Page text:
Aspirin marks 115th birthday
A little over a hundred years ago, there were no drugs to fight "fever," as most diseases were referred to at that time. In 1763, priest Edward Stone discovered that a decoction of willow bark had a powerful antipyretic effect. Incidentally, two thousand years earlier a similar effect was noted by legendary Hippocrates. And finally, on March 6, 1899, German chemist Felix Hoffmann of Bayer's patented aspirin.
Only half a century after Stone's discovery, scientists were able to determine the chemical composition of salicylic acid. However, at the time salicylic acid did not find practical application. Salicin was not as cheap as products made from natural ingredients. A more affordable salicylic acid was less effective and harmed patients' gastrointestinal tract.
As it often happens in science, an accident came in handy. In 1888, the chemical research laboratory of a prosperous paint company Bayer was visited by a son of a German industrialist, graduate of the prestigious University of Munich Felix Hoffman, who got involved in the synthesis of acetylsalicylic acid.
The young chemist's initiative was not met with enthusiasm at first, and the company leadership did not believe in real benefits of Hoffman's work. The young man had self-interest in this study. Hoffman's father suffered from rheumatism, and salicylic acid could not be used due to stomach problems. On August 10, 1897 Hoffman first discovered acetylsalicylic acid.
Eleven days later he made another discovery in this area: diacetylmorphine, semisynthetic opiate later known as heroin. It was supposed to be used as a stronger painkiller than previously obtained acetylsalicylic acid.
Six months later, the discoveries were registered with unique trademarks. The word "heroin" was derived from "heroic." "Aspirin" was derived from two words, "a" for acetyl and "spirin" for Spiraea.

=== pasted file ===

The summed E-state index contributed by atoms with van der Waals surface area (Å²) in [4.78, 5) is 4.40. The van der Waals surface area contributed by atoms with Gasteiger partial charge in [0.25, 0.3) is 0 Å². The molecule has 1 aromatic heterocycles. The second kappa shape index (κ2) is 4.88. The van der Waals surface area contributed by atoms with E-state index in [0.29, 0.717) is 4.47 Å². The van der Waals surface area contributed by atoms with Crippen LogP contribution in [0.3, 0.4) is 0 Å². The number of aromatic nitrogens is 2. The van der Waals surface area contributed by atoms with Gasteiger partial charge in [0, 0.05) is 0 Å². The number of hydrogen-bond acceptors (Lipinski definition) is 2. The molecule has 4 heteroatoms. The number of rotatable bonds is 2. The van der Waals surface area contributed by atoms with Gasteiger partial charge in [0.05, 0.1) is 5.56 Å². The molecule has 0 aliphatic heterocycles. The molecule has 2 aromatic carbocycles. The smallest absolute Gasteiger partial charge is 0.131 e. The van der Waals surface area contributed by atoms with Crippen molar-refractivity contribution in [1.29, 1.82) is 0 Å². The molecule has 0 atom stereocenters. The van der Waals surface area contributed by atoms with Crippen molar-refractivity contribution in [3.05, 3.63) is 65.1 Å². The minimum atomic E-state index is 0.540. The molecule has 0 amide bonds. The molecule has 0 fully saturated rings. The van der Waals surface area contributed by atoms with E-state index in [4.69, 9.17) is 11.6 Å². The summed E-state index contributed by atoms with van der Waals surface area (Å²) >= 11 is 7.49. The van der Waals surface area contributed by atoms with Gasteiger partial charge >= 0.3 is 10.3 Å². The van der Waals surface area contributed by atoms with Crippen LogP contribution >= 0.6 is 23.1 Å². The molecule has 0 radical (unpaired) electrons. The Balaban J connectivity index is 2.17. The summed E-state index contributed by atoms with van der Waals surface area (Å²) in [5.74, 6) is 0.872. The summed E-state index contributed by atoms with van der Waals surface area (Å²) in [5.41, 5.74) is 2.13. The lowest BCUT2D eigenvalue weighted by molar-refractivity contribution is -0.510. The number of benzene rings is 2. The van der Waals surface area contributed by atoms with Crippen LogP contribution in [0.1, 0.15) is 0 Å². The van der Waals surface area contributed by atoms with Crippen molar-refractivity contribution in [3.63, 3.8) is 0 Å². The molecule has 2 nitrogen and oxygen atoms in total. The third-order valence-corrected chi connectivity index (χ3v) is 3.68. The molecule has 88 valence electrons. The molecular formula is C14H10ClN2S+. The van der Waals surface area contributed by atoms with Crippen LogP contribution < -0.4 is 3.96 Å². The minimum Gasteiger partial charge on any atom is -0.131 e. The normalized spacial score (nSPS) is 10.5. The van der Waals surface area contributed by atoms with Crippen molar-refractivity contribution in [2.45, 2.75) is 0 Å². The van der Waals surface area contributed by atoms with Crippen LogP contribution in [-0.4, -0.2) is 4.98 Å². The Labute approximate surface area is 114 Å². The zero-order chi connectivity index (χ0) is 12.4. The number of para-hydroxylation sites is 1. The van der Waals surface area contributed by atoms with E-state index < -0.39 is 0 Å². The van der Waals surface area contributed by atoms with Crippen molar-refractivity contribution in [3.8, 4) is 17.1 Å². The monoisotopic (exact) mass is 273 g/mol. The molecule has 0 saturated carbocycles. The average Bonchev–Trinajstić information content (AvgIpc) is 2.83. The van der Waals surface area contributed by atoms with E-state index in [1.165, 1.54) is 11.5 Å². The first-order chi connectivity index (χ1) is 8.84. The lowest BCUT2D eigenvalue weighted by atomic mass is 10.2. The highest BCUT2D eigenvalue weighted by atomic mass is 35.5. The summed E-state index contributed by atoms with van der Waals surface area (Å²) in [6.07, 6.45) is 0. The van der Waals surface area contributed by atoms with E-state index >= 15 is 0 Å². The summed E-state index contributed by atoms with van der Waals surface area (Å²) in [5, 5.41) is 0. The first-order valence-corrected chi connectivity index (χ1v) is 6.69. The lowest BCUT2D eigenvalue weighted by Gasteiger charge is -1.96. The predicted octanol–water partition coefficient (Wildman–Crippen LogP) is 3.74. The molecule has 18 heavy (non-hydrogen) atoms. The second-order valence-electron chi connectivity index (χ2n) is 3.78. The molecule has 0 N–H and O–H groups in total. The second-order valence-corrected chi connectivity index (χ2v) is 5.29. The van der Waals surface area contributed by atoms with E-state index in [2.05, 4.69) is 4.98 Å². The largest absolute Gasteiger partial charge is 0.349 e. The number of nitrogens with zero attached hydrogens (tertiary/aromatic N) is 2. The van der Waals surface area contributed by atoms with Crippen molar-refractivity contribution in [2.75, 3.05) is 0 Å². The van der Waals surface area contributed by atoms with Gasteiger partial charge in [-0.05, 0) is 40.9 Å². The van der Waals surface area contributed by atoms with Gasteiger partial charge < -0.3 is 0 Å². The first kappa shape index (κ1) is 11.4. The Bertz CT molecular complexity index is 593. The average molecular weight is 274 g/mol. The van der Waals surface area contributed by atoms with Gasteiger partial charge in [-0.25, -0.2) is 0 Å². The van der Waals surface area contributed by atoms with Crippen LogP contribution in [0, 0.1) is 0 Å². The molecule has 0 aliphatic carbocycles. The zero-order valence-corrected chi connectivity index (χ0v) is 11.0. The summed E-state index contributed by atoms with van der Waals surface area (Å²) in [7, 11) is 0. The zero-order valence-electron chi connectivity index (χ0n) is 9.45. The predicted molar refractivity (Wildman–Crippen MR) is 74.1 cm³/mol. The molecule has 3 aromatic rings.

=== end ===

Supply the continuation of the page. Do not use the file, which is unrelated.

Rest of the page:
The wide range of therapeutic characteristics and wide distribution of aspirin is a reason to consider it one of the most important drugs of the twentieth century. Now every year over 50 million packages of aspirin are used on the planet.
Englishmen take it in powder form; Americans prefer effervescent pills, and the French - suppositories. Inexpensive, effective and almost harmless drug has spread rapidly throughout the civilized world, and in no time became the most popular anti-inflammatory, analgesic and antipyretic drug.
What does "almost harmless" mean? Over 115 years, experts had plenty of time to fully explore the side effects of aspirin. Doctors came to the conclusion that this excellent drug, like any other drugs, has to be taken with caution.
For example, doctors strongly recommend against giving it to children under 12. The drug is a blood thinner (this is a godsend for the prevention of heart attack and thrombosis). If for older generations this property may be useful, in children the medicine may cause bleeding.
Those suffering from gastric ulcer, chronic gastritis, as well as allergies, asthma, hypertension crisis, severe chronic liver disease and kidney failure, circulatory disorders should be very careful with aspirin. Aspirin is not recommended for women with menstrual irregularities with significant blood losses.
Aspirin overdose poses a serious threat. Scientists have found that salicylic acid (aspirin transformation product) used for a long period of time in large quantities remains partly in the free state and may cause severe intoxication.
Many people with individual hypersensitivity to the drug may show symptoms of poisoning after ingestion of small doses of aspirin. They include headache, drowsiness, confusion, and tinnitus. A large dose may cause liver malfunction (especially in those who suffer from systemic rheumatic diseases), and kidney problems. Fortunately, these issues are fully reversible when the medication is discontinued.
While this "old-timer" with a great reputation is freely available in any pharmacy, do consult your doctor before taking it, or at least carefully read the instructions.